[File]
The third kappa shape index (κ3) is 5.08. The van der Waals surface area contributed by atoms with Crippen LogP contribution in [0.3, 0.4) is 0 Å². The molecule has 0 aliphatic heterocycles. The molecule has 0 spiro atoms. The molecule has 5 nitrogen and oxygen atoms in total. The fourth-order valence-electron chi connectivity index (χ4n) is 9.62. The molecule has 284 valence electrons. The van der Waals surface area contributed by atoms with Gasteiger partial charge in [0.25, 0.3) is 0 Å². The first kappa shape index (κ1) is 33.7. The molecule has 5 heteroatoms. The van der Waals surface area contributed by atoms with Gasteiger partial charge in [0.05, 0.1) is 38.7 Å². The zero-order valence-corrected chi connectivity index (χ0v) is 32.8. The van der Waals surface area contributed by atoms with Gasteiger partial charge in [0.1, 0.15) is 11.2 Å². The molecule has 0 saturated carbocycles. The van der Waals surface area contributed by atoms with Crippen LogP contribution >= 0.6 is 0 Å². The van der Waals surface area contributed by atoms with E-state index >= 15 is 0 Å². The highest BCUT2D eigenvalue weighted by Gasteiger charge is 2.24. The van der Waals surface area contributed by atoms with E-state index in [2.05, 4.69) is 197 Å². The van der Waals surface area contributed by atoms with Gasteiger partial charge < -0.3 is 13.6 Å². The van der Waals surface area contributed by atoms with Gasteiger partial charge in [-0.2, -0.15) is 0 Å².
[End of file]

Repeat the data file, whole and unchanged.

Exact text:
The third kappa shape index (κ3) is 5.08. The van der Waals surface area contributed by atoms with Crippen LogP contribution in [0.3, 0.4) is 0 Å². The molecule has 0 aliphatic heterocycles. The molecule has 0 spiro atoms. The molecule has 5 nitrogen and oxygen atoms in total. The fourth-order valence-electron chi connectivity index (χ4n) is 9.62. The molecule has 284 valence electrons. The van der Waals surface area contributed by atoms with Gasteiger partial charge in [0.25, 0.3) is 0 Å². The first kappa shape index (κ1) is 33.7. The molecule has 5 heteroatoms. The van der Waals surface area contributed by atoms with Gasteiger partial charge in [0.05, 0.1) is 38.7 Å². The zero-order valence-corrected chi connectivity index (χ0v) is 32.8. The van der Waals surface area contributed by atoms with Gasteiger partial charge in [0.1, 0.15) is 11.2 Å². The molecule has 0 saturated carbocycles. The van der Waals surface area contributed by atoms with Crippen LogP contribution >= 0.6 is 0 Å². The van der Waals surface area contributed by atoms with E-state index >= 15 is 0 Å². The highest BCUT2D eigenvalue weighted by Gasteiger charge is 2.24. The van der Waals surface area contributed by atoms with E-state index in [2.05, 4.69) is 197 Å². The van der Waals surface area contributed by atoms with Gasteiger partial charge < -0.3 is 13.6 Å². The van der Waals surface area contributed by atoms with Gasteiger partial charge in [-0.2, -0.15) is 0 Å².